Daily devotional

June 9 – A greater purpose

And when you approach the territory of the people of Ammon, do not harass them or contend with them for I will not give you any of the land of the people of Ammon as a possession because I have given it to the sons of Lot as a possession. – Deut. 2:19 Scripture reading: Deut. 2:1-23 God ensures that every life on earth works out according to His plan. Acts 17 states, “He made from one man every nation of mankind to live on all the face of the earth, having determined allotted periods and the boundaries of their dwelling place.” This is suggestive of what is going on in Deut. 2. God gives a place to Esau and a place to the sons of Lot. He arranges the nations around Israel so they may see His great works and how He is bringing salvation to the world. God has set up Israel’s relatives along her border. They have first row seats for the coming of Christ. God gives the same gift to the Philistines. Later in Scripture, we read how God uses the Israelites for His glory in Tyre. God is using Israel to draw the nations to Himself. God continues to guide the affairs of the world today. In North America, we live in a moment where God is bringing thousands upon thousands of immigrants into our cities. Even if there are some legitimate concerns about immigration, that is an opportunity for the church of North America. Our job is to lift the cross of Christ so that seekers can hear the call of Christ through His Word and Spirit and come to Him by faith. We trust that God has put us here for His purposes. If we do not take hold of that purpose, the church will fail in North America. Let us take hold of that purpose. Suggestions for prayer Thank God for the opportunities he has given us in the way he has shaped the course of history. Pray that the church may be bold in showing Christ to her neighbors. This daily devotional is available in a print edition you can buy at Nearer to God Devotional. Rev. James Zekveldis the pastor of the Ambassador Canadian Reformed Church In Niverville, MB....

Daily devotional

June 4 – Authority comes from God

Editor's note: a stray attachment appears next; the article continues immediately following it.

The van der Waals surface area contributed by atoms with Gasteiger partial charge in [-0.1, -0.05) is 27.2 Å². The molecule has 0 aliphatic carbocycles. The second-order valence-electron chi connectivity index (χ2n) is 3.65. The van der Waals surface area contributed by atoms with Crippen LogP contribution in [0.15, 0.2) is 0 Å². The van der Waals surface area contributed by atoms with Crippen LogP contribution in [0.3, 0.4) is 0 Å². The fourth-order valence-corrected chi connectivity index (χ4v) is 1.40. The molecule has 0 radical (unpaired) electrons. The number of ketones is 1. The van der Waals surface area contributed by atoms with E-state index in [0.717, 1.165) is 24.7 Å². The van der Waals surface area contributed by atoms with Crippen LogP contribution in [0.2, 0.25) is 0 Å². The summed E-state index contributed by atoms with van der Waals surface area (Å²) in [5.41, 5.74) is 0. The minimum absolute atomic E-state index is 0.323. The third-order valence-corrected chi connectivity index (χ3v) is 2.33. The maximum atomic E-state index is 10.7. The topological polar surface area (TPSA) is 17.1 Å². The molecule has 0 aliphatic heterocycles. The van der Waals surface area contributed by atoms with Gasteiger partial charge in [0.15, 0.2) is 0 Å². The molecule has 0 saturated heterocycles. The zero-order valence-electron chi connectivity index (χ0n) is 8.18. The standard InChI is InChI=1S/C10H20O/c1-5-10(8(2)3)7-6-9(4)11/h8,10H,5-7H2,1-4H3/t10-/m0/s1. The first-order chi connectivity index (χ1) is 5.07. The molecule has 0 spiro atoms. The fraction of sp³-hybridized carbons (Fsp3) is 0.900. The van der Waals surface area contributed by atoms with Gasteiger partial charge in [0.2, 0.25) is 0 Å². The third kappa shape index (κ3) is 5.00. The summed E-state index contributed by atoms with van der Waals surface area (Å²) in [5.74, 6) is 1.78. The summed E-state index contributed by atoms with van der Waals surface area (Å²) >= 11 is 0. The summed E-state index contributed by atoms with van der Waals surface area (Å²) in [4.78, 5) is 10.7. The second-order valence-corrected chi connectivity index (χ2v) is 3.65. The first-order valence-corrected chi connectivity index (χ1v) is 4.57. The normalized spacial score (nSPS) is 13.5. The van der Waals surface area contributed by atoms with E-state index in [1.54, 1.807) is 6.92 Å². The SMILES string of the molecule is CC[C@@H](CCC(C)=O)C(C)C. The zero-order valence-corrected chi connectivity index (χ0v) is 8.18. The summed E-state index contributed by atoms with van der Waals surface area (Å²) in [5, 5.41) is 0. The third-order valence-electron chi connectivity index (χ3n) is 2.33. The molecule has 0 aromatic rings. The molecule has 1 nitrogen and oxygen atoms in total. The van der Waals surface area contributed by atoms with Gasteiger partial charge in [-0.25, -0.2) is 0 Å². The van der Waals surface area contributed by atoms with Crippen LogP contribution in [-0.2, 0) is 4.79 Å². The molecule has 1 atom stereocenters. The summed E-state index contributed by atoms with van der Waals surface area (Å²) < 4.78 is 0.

Choose from your tribes wise, understanding, and experienced men, and I will appoint them as your heads. – Deut. 1:13 Scripture reading: Deut. 1:9-18 Moses needs help in ruling over Israel. Two stories in Exodus and Numbers help us understand this. In Exodus 18, Moses’ father-in-law, Jethro, encourages Moses to appoint elders to help him. In Numbers 11, God shares the Spirit He has given to Moses with the elders of Israel. Deut. 1 summarizes both stories. Notice how Deut. 1:13 is written. First, the tribes choose men who are wise, understanding and experienced. Then Moses appoints them over the people of Israel. God, through Moses, recognizes the natural authority that belongs to certain individuals, men who have a reputation for wisdom, whom others would come to for advice. On top of their natural authority, God gives these men the authority to judge others with regards to God’s law. Even though we see human action today in electing men to office in the church, it is not the congregation that gives elders authority. It is God. This is applicable to civic authority as well. We know this from Romans 13, where we are told that civil servants are God’s servants. Both church governors and civil governors serve God. Is this good news? Does God sanction every action of our rulers? Absolutely not! Everyone who is in authority over you, everyone whom God has appointed, is first and foremost responsible to God. If local authorities misuse their office in relation to you, God will vindicate you on the final day. God holds our leaders responsible. Our hope for justice finds realization in Christ. Suggestions for prayer Pray for your ecclesiastical and civic leaders. Remember and give thanksgiving that God has established true righteousness, by placing our Lord Jesus Christ on His throne in heaven. This daily devotional is available in a print edition you can buy at Nearer to God Devotional. Rev. James Zekveld is the pastor of the Ambassador Canadian Reformed Church In Niverville, MB....